It is clear which way they would vote.
I also reject the call that accompanies this argument for a consensus between the two extremes. Speakers on the Government side argued that we must arrive at some sort of consensus. I have no interest in reaching a consensus on women's reproductive rights with the conservative forces in this House. I have an interest in women reaching a consensus with themselves about what choice they make. They should have the right to have an abortion if that is what they choose. They should also have access to all aspects of reproductive justice and rights, including the right to have access to decent child care and health care. Those are the areas on which discussion and a consensus should take place, not among a bunch of conservative old men in Parliament.
The Minister's statement that he does not have the right to impose his views on others was echoed by other Fine Gael Party Deputies. This is precisely what he is doing by refusing, as Minister for Health, to allow a referendum to be held on repealing the eighth amendment. His refusal means the status quowill be maintained. He recognises that the eighth amendment is too restrictive. Did he also believe that was the case when, one year ago, he voted to criminalise women who have abortions and those who help them to do so and exclude fatal foetal abnormalities from the abortion legislation? If he believes that women's health is endangered by the eighth amendment, what does he propose to do about it? The excuse that the Government does not have a mandate to hold a referendum on this issue is completely empty. The Government did not receive a mandate to introduce water charges, attack child benefit or introduce many other recent measures but this has not prevented it from doing so. It has a mandate to allow people to decide on this issue.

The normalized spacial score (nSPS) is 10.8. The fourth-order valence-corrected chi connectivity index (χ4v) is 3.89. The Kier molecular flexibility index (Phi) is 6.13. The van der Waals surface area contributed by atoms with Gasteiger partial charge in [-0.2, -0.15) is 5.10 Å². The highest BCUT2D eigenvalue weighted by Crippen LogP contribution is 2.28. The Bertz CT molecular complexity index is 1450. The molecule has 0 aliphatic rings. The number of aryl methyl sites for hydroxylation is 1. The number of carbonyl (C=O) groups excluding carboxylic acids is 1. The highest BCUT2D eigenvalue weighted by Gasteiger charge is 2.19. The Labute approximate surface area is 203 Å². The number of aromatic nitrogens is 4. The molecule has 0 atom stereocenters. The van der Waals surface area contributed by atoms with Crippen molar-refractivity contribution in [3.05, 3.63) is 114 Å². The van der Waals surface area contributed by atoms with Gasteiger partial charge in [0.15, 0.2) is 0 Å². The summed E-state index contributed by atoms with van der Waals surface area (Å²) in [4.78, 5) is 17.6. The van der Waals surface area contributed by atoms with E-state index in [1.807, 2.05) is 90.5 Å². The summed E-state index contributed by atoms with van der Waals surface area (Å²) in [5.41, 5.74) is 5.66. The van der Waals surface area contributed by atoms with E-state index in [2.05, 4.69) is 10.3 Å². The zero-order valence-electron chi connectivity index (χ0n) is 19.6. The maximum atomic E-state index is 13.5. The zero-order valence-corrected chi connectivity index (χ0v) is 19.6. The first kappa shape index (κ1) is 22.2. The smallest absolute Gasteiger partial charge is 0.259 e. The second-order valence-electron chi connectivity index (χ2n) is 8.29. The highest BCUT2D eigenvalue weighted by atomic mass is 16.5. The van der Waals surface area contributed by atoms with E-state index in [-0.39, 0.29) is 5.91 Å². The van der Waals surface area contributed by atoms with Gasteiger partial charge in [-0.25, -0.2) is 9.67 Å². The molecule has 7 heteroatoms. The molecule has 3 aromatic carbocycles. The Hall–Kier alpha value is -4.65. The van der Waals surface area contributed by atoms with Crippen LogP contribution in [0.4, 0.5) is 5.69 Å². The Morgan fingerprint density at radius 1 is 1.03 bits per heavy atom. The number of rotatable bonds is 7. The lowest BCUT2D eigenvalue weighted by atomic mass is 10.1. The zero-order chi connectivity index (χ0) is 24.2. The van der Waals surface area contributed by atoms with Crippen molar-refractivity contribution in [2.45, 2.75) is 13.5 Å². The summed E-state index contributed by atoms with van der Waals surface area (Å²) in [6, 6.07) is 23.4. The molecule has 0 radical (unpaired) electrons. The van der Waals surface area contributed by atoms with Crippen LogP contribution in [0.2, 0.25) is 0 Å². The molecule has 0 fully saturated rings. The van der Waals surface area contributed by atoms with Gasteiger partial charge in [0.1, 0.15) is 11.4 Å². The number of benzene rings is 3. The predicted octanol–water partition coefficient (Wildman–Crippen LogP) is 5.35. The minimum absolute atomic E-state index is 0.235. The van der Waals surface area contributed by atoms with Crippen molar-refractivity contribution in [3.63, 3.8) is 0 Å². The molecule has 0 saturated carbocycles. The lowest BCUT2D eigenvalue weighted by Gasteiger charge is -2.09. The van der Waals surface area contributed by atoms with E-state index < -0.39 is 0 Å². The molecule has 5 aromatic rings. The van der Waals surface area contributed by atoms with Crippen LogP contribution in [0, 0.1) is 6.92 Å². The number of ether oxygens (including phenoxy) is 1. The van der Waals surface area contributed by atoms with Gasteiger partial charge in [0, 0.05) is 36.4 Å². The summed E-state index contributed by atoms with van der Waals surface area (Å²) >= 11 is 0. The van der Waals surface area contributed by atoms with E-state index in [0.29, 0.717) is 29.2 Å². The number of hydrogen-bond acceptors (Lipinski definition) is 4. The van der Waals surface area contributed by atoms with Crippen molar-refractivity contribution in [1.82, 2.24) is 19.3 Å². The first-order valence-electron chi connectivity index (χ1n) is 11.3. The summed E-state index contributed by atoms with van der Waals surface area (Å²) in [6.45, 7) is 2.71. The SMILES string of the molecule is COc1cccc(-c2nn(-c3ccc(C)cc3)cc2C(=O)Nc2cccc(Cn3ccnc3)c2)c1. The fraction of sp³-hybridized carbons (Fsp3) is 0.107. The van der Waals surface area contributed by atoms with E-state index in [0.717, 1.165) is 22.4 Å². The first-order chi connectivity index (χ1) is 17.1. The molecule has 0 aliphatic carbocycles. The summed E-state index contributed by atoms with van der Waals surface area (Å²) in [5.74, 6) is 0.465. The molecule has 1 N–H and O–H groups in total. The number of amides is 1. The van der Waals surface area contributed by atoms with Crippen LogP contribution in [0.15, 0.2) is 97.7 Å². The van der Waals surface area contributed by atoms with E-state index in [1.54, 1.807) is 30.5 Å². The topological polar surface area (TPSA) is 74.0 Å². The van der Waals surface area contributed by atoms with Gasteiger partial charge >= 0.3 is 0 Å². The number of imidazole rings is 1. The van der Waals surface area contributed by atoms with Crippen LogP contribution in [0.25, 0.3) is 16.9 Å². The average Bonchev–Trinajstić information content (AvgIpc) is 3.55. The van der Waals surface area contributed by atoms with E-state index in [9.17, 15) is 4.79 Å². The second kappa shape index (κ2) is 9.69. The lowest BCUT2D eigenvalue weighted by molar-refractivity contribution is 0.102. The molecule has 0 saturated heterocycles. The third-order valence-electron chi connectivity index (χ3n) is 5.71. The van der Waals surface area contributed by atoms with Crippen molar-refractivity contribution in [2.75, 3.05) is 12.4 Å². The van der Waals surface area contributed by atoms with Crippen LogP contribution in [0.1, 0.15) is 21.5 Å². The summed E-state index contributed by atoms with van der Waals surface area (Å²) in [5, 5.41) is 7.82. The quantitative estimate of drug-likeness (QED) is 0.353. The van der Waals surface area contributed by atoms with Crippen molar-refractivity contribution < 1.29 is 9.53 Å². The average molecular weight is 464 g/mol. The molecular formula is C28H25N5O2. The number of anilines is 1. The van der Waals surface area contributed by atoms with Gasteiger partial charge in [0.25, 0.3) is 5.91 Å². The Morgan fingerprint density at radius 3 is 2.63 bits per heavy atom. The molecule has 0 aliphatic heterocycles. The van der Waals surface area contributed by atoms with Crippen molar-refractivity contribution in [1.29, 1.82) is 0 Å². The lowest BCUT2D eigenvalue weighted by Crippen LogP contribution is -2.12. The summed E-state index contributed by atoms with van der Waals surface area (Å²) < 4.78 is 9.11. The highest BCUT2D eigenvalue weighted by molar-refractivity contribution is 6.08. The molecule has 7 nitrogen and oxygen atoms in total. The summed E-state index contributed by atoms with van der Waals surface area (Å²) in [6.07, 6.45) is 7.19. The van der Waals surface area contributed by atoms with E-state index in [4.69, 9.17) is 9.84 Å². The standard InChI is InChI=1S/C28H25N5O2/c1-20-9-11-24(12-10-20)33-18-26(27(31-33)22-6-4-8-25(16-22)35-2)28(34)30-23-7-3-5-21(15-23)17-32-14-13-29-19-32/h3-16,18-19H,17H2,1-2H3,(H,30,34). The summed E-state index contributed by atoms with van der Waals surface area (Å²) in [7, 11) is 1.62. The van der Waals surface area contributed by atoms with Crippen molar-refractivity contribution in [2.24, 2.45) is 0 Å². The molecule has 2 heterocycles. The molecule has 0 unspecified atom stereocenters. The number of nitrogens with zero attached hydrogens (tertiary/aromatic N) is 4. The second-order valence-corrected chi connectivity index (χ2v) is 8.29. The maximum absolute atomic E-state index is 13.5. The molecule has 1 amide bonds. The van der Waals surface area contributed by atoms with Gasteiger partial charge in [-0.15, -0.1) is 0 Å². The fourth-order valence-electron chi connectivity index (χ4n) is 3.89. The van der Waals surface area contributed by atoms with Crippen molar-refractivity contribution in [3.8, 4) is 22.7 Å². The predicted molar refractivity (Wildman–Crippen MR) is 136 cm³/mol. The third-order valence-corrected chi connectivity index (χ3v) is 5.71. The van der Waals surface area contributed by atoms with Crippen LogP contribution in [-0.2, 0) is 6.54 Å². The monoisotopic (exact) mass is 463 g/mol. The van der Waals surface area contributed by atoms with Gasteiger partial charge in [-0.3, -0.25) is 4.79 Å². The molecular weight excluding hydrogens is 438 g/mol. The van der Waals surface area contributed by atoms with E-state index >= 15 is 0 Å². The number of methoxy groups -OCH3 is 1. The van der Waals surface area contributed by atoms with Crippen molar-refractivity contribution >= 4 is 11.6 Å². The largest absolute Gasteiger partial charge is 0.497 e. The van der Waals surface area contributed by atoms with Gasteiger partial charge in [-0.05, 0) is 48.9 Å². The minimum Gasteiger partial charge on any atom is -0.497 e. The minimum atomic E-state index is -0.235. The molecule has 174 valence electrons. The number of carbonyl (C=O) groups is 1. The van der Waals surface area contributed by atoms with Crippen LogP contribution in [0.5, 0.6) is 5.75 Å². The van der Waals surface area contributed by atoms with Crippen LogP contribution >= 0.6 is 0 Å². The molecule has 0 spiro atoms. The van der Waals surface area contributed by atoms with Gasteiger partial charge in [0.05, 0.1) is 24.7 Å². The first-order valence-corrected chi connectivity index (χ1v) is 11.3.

The Minister criticised the slogan that emerged at the time of the tragic death of Savita Halappanavar when he stated we can never say "Never again" and really mean it and must face up to the reality that it is not possible to eliminate all human tragedy from pregnancy. Of course that is the case. However, the slogan does not mean there will never again be tragedy in pregnancy. We can say "Never again" to many things, for example, to women dying as a result of being legally denied access to abortion, to women who have been raped and are suicidal being refused the right to travel to access an abortion and forced to give birth and to the unbelievable case about which details are emerging that involves a clinically dead pregnant woman being kept alive by a hospital against the wishes of her parents because of the provisions in the Constitution and the absence of an ability to repeal them.
The Government, and perhaps the Minister, may not believe we can say "Never again" to those scenarios but they should at least allow people to decide whether they want to say "Never again" by holding a referendum in the spring of 2015.